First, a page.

Kirin Yokohama Beer Village in Japan was installed with SunEwat Vision Stripe BIPV as a façade solar cells were laser cut and embedded in the glass to achieve a Japanese bamboo blind aesthetic. It can generate electricity while maintaining high visible light transmission and transparency. From a distance, one will not be able to notice the stripes embedded in the glass. The closeup view will reveal the stripes embedded in the glass, which recreate the look of a bamboo blind embedded in the vision glass.
There are also multiple opaque solutions with BIPV designed to be integrated as spandrels, claddings, and sun fins. Color matching in the spandrel remains to be a difficult subject as the spandrel glass should simulate the appearance of the vision glass to achieve the appearance of an all-glass façade. A rise in adopting BIPV design as spandrel glass is gaining interest among designers. The SunEwat Stopray Active is a spandrel glass with embedded solar cells concealed behind a reflective coating. It is designed to blend seamlessly with low-emissivity coated glass to harvest solar energy and bring about color harmonisation.
BIPV with graphics and visuals can also be integrated into the façades. This design is a solution for developers, architects, and consultants who appreciate their freedom of design as the graphics can visually communicate information with typography and color in the form of a solar panel. Designs of natural elements such as brick, granite, or stone can also be integrated into the panel. It is also suitable for visuals such as company logos, branding visuals, and corporate social responsibility campaigns. The printing possibilities are endless.
Ateliers Jean-Nouvel achieved a golden appearance for the Tours Duo skyscraper in Paris, France designed and integrated with SunEwat Artlite Active BIPV. For buildings to achieve uniform aesthetics, there are uniform colored glass panels with solar cells concealed behind high-quality light transmissible paint. Special energy transmitting paint enables solar energy to be harvested in opaque BIPV glass. These panels are also available in both gloss and matt finishes.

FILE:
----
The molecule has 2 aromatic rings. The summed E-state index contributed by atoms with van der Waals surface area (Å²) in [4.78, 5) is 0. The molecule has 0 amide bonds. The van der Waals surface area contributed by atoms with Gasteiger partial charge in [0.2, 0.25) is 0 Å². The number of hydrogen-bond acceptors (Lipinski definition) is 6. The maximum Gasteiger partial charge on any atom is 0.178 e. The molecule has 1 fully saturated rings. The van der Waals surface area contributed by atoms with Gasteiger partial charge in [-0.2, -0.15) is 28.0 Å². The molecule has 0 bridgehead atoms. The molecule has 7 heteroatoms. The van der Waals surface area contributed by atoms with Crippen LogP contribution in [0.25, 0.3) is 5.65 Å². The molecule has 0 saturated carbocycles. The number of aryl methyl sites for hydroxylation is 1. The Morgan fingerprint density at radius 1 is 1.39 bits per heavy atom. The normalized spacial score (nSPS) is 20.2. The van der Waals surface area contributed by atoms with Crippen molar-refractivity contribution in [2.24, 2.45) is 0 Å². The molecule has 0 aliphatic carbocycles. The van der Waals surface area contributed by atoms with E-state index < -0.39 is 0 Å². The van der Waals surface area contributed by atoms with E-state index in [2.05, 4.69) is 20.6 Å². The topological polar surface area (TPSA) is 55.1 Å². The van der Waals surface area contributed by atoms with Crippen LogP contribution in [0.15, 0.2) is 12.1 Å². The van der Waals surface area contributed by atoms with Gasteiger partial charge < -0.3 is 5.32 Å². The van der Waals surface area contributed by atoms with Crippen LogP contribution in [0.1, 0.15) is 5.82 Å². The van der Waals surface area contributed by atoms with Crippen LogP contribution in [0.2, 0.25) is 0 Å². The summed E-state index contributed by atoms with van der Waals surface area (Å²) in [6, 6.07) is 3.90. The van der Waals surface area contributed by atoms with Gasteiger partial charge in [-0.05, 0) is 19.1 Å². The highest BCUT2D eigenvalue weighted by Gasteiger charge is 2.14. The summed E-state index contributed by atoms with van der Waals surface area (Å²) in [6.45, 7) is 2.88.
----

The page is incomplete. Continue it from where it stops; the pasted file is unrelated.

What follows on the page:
ANMA Architectes Urbanistes designed a black SunEwat Lacobel T Active BIPV as an origami-like roof for the French Ministry of Defense Building. It is made of angular sections and can harvest solar energy from different angles in this massive project. The uniform color on Elithis Danube Tower in Strasbourg, France was achieved by combination with SunEwat Lacobel T Active BIPV. X-TU, the architect designed this positive energy residential tower with BIPV to replace conventional façade materials with on site renewable energy applications.
Pursuing green building certification is critical for most building owners in Singapore. Recent changes to the Building and Construction Authority (BCA) Green Mark scheme are a part of Singapore’s policies toward becoming a carbon neutral city. With the introduction of the BCA Green Mark 2021, more stringent requirements toward energy efficiency and sustainability must be attained before buildings can be certified. BIPV, as a source of renewable energy, will certainly contribute to performance targets for building certificates such as BCA Green Mark and LEED.
Aside from meeting carbon neutral and net zero carbon targets, the future of BIPV lies in public education and awareness of the BIPV system. In the past, the low efficiency BIPV systems have caused the niche development of BIPV in Singapore. Several architects, consultants, and developers are concerned about low energy output. As technology advance towards module efficiency in BIPV, the conversion efficiency of BIPV has significantly improved. With more developments adopting highly efficient BIPV as on-site renewable energy, BIPV implementation is set to be on the rise.
Multi-disciplinary consultants who were involved in these BIPV implementations would support the spread of the technology adoption, which will result in rational decisions toward BIPV in future developments. The need to reduce the dependence on fossil fuels and progress towards a carbon-neutral city is imperative. As more developments and projects in Singapore strive to achieve super low energy or net zero energy buildings, there is no doubt that BIPV will be an essential part of sustainable buildings.